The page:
by Myra Christopher, Director of PAINS

Sunday night, I watched 60 Minutes on CBS as they interviewed Joe Rannazzisi, former Deputy Director over Diversion at the Drug Enforcement Administration (DEA). Rannazzisi was portrayed as a “whistleblower,” and he blamed drug distributers, unscrupulous physicians, and members of Congress for fueling the opioid crisis. The week before, NBC did a week-long series on the opioid crisis, and the week before PBS did one also.  I could go on—week by week by week—there is not a major news outlet (print, blog, television, radio, or web) that I could not list as well.

Before proceeding, I need to make two disclosures:

  • I have met and worked with Joe Rannazzisi.
  • We have worked with the DEA closely in the past—with Rannazzisi’s predecessor and colleagues at the DEA for whom I have great respect.

In 2008, we worked with the DEA, the National Association of Attorneys General, and the Federation of State Medical Boards to measure the impact of physicians diverting prescription pain medication. That study was published in the journal Pain Medicine (Vol. 9, No.6). I tell readers this to assure you that PAINS is very concerned about the opioid crisis and respects the role of law enforcement in protecting the US population from illicit drugs AND assuring that an adequate supply of medications is available to maintain the health and well-being of all Americans. My concern is about the irrefutable lack of media coverage of a related but separate public health issue, i.e., inappropriate and untreated chronic pain management.

On Friday, October 13, PAINS hosted a roundtable in Washington, DC, that included top officials in the federal government, leading pain care providers, people living with chronic pain and their advocates, academics and a handful of media representatives to discuss the need for more and better reporting on the “chronic pain epidemic” and the unintended consequences that pain sufferers are experiencing related to federal policy attempting to contain the opioid epidemic and the media frenzy around it. This is critically important because it is our view that media shape public perception and public perception leads to votes, which leads to public health policy – interestingly the foundation of the argument made by Joe Rannazzisi in his 60 Minutes interview.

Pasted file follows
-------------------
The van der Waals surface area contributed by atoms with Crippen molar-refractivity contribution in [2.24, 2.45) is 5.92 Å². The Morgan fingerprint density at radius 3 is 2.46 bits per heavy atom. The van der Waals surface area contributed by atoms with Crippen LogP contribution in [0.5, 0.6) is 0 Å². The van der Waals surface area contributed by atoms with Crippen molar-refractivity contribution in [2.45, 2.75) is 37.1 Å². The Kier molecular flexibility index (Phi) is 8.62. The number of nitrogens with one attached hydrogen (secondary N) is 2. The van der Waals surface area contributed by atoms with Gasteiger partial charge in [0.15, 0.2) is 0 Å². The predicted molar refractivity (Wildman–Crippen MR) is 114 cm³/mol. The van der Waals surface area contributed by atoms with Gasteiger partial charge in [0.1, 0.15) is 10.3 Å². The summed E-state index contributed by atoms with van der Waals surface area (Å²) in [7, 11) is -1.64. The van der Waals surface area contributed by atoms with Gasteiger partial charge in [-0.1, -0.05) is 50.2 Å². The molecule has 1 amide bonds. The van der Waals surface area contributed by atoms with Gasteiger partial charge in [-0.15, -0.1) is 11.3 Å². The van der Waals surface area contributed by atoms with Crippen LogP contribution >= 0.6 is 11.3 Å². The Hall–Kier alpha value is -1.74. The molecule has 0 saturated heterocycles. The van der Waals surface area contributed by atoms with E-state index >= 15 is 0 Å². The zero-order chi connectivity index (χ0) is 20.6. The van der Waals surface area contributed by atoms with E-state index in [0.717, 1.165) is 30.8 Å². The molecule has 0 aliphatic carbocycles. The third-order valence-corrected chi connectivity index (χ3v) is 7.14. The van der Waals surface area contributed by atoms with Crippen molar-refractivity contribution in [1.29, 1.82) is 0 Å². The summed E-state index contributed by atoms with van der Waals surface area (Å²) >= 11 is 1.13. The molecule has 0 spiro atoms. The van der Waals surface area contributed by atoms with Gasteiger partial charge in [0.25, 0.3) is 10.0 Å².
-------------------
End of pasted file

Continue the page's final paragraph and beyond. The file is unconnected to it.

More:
• For years, PAINS and others advocating for better chronic pain care have called for “balanced policy.” More than a year ago, PAINS decided to move upstream with our No Longer Silent initiative that led to last week’s meeting in DC. We must have balanced policy—policy that addresses two public health issues—untreated and inappropriately treated chronic pain and the opioid crisis—without unintentionally harming one patient population or the other. To get there, we MUST also have balanced media coverage.

“If it bleeds, it leads!” is an adage often repeated about media coverage. Granted, the chronic pain crisis is not as “sexy” as the opioid epidemic. However, both of these issues are critically important to our society’s health and well-being.

I will be honest that there are many days I feel pretty discouraged about ever accomplishing our goals, then I see a report like this one that appeared on the front page of the Worcester, Massachusetts paper which highlights the plight of Lauren Deluca and quotes PAINS Advisory Committee Member, Cindy Steinberg, who also lives with chronic pain. I encourage you to read this article and ask you to share it with your friends and colleagues via social media, email, carrier pigeon!

We will ask you to do the same with the report from last week’s No Longer Silent meeting when it is published in mid to late November. Until then, let me share just a few “take-aways” from that meeting:

Improving chronic pain care in America will require culture change. More specifically:

  • Changing the public narrative about chronic pain as a disease
  • Removing the stigmatization of those who live with chronic pain and those who care for them
  • Better education of physicians, nurses AND patients
  • Reimbursement models that support comprehensive chronic pain care, not just prescription opioids, interventional procedures and surgeries
  • Better data and more research

It’s a tall order but what one of my colleagues calls “worthy work.”

Comprehensive chronic pain care will improve the lives of millions of Americans, save billions of dollars and reduce opioid prescribing.

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